.mc4wp-form input{ display:inline-block; margin-left:0; margin-right: 0; -box-sizing: border-box; }

«

»

Sep 09

Print this Post

Setting a Goal to Travel to Every Country: Is It for You?

I was six when I realized I was unusual. On my first day of school back in my New Jersey hometown, I became instantly popular when they heard my Australian accent.  I discovered that I was the only one on the playground who had been overseas and my new friends wanted to hear my stories about places they’d never been. Wonderful places.

So when my passport was stamped at London’s Heathrow Airport the summer I was 12, a dream was born: to travel to every country in the world.
travel the world

Travel to every country? What counts as a country?

It depends on who you ask, I guess. Over the years my concept of what constitutes “a country” has morphed from being whatever was on my Replogle globe as a child to the list of U.N. member states as a teen to the now 321 countries and territories that are on Travelers’ Century Club’s list.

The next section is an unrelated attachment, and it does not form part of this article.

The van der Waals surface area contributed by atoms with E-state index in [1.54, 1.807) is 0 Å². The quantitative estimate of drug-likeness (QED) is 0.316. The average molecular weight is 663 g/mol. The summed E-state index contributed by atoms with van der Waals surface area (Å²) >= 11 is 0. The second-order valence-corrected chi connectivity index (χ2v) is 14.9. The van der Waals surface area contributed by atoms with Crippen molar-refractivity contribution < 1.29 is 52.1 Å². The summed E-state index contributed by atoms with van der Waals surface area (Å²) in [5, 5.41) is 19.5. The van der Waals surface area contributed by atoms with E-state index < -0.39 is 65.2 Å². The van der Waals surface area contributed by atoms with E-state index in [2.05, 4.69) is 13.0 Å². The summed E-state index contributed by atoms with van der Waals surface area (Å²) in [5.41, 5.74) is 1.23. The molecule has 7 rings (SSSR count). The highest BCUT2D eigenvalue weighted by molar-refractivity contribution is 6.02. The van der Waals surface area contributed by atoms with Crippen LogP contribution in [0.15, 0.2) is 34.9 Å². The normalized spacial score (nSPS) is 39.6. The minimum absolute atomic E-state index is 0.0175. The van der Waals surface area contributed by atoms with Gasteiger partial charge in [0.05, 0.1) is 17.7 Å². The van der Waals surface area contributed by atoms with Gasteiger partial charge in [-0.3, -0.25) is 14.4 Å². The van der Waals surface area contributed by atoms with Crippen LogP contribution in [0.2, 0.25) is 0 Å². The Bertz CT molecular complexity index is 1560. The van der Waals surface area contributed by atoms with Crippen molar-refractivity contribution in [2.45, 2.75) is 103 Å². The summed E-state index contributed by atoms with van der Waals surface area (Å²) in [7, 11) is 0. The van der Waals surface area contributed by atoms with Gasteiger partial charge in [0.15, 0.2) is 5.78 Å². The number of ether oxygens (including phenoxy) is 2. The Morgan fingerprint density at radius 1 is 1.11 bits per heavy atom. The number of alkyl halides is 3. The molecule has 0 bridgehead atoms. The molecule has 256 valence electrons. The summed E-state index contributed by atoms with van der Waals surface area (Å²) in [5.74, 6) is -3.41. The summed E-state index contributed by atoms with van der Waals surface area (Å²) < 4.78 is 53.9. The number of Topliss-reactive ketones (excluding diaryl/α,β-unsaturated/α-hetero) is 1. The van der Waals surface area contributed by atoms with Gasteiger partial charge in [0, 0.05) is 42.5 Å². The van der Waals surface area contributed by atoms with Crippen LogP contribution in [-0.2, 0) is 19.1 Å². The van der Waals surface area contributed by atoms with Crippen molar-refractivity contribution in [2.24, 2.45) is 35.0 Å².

Although the U.N. might say some are not actually countries in their own right, Travelers’ Century Club decided to include them on the list because they are removed from the parent country, either geographically, politically or ethnologically.  This makes sense.  Otherwise, if only members of the U.N. were included, ambitious destinations like Greenland, the Azores and Antarctica wouldn’t count.  Now, there are seven Antarctic regions and every emirate in the U.A.E. counts separately.

What counts as a visit?

Dan and I have had an ongoing debate as to what constitutes a “visit.” Should we count our 4-hour layover in Thailand or frantically running from one gate to another in Dubai?  One guy counted a bus ride through Albania; is that stretching it?